Culture, Politics, and the Boundaries of Bourgeois Life, 1830-1930
Exotic and yet familiar, rife with passion, immorality, hunger, and freedom, Bohemia was an object of both worry and fascination to workaday Parisians in the nineteenth century. No mere revolt against middle-class society, the Bohemia Seigel discovers was richer and more complex, the stage on which modern bourgeois acted out the conflicts of their social identities, testing the liberation promised by post-revolutionary society against the barriers set up to contain it. Turning life into art, Bohemia became a space where many innovative and original figures—some famous, some obscure—found a home.
About the Author
Jerrold Seigel is William J. Kenan Professor in the Department of History at New York University. He is also the author of The Private Worlds of Marcel Duchamp and Marx's Fate.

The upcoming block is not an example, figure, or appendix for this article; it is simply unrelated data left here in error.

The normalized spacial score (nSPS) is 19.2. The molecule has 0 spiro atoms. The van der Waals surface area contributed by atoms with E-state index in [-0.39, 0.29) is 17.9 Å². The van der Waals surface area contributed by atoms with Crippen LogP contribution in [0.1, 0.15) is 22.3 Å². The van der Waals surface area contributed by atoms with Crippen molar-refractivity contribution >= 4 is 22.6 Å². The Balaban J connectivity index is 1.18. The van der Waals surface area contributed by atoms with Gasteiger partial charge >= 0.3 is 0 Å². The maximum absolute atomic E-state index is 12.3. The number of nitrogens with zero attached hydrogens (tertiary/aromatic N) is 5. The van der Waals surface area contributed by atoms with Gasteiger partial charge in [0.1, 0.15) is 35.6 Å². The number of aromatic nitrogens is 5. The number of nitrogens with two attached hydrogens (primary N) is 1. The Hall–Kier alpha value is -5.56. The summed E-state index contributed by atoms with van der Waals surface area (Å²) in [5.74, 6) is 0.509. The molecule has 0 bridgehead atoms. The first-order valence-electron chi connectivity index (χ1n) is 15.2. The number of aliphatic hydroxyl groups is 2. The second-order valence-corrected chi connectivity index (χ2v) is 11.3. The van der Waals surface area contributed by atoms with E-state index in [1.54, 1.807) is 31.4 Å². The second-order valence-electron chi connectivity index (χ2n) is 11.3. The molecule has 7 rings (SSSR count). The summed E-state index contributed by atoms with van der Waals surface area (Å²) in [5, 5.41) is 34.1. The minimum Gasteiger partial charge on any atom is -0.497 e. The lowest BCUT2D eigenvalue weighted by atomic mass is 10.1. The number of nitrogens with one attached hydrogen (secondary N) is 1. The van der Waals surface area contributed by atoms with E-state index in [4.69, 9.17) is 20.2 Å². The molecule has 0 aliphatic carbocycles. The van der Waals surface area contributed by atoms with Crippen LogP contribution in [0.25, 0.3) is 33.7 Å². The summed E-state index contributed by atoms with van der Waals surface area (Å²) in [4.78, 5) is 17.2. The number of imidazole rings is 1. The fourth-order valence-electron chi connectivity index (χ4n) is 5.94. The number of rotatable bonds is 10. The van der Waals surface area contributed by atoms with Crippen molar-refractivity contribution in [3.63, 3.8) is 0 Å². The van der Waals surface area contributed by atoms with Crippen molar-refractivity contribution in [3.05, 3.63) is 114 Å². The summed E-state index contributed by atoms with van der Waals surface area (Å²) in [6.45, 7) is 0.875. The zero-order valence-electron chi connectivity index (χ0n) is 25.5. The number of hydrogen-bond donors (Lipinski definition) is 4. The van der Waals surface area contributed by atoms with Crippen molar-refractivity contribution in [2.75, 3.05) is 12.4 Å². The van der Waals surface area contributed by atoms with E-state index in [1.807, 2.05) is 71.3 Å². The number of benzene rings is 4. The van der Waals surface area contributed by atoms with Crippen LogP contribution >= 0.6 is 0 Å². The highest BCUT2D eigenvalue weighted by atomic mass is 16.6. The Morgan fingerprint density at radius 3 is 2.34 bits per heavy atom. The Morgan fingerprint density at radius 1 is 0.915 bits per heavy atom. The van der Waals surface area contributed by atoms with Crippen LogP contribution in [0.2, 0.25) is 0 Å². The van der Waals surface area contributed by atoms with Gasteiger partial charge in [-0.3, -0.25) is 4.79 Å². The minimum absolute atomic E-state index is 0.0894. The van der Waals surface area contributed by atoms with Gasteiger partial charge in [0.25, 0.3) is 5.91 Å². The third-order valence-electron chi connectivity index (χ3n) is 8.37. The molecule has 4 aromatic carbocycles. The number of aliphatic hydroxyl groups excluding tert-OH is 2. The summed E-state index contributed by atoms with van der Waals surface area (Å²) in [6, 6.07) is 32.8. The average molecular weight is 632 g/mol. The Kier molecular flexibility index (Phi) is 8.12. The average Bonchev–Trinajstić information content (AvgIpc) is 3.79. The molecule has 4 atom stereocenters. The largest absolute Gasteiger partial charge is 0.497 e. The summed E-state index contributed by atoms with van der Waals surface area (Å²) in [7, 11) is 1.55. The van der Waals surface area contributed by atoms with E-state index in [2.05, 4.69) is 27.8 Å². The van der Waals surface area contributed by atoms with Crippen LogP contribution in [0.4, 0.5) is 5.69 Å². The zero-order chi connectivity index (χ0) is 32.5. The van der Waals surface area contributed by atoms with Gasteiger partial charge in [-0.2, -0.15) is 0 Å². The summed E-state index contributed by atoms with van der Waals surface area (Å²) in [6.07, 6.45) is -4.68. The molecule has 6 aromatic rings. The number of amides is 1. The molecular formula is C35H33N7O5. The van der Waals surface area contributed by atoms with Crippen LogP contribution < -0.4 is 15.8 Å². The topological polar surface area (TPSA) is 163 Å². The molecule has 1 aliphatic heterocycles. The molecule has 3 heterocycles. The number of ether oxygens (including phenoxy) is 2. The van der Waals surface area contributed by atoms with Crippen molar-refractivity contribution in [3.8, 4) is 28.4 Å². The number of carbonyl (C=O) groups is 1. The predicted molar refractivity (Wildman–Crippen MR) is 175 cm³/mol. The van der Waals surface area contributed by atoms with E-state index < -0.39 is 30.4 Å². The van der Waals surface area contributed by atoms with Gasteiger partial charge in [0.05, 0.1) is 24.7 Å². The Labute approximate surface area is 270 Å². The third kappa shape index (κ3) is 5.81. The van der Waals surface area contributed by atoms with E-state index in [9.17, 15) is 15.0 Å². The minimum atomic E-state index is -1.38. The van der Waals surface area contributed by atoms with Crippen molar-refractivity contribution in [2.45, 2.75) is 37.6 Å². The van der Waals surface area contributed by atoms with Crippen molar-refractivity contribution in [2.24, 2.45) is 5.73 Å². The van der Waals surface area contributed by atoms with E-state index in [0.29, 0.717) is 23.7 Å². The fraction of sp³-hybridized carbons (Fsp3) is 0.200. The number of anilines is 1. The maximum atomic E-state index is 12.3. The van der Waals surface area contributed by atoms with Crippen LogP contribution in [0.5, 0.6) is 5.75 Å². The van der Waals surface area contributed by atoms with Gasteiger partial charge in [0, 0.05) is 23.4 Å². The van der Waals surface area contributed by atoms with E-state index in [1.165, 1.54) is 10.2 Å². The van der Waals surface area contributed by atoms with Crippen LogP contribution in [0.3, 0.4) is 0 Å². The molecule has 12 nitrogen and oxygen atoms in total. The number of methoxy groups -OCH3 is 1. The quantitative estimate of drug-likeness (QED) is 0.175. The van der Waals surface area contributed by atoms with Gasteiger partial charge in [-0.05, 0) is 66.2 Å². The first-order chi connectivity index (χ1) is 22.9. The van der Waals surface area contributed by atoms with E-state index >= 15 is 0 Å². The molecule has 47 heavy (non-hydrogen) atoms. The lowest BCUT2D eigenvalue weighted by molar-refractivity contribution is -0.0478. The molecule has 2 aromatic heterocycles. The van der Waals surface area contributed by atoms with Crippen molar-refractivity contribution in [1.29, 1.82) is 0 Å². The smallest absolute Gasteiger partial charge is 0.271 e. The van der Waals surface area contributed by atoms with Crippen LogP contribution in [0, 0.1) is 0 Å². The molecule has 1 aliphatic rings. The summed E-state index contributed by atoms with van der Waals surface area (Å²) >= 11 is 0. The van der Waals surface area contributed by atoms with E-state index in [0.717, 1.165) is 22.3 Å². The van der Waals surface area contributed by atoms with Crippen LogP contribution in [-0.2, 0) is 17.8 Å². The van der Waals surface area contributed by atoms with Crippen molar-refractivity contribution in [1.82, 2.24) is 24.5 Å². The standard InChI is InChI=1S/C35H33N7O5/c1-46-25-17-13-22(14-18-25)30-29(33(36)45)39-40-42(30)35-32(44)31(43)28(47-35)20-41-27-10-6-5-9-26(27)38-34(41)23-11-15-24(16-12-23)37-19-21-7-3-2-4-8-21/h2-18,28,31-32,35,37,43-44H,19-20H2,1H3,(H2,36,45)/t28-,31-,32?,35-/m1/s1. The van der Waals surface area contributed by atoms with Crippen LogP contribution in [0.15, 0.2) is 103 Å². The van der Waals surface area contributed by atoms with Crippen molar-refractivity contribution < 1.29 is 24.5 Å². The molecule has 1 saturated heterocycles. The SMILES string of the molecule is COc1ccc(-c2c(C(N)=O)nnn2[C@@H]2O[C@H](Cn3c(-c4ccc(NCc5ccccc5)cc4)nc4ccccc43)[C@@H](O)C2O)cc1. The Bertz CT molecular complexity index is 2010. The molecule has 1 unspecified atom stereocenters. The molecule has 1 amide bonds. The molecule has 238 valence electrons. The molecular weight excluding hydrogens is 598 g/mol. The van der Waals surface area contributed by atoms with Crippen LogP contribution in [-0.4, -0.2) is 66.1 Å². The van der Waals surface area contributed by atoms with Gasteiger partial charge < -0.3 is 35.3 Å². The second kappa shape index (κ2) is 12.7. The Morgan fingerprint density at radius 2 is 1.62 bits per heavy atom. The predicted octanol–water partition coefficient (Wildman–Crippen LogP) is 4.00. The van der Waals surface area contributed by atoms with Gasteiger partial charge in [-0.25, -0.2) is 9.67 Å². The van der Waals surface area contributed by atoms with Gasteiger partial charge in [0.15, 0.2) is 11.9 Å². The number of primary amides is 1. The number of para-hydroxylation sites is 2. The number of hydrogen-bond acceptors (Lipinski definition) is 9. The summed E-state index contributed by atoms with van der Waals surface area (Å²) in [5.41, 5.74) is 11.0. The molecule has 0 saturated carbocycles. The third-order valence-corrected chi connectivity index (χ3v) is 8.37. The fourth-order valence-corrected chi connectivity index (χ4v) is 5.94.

The central attraction of this study lies in its imaginative grasp of these remarkable denizens (both declared and undeclared) of bohemia. Mr. Seigel has written a cultural history that respects the complex entanglements found in both life and art, and that is no mean feat.
The research that went into Bohemian Paris turns up some treasures—the very stuff of history... This highly readable book probes further than any other I know into the reciprocating movements that connect and distinguish bohemia and bourgeois.
This is an enormously useful approach to a complex phenomenon... It also brings together a dazzling assortment of individuals, from such well-known figures as Baudelaire, Courbet, Zola, Manet, Verlaine, and Rimbaud to such relatively obscure figures as the writer Henry Murger and the cabaret owner Emile Goudeau.
It deserves to be read... for the skill with which it explores an ever-interesting tract of cultural history.
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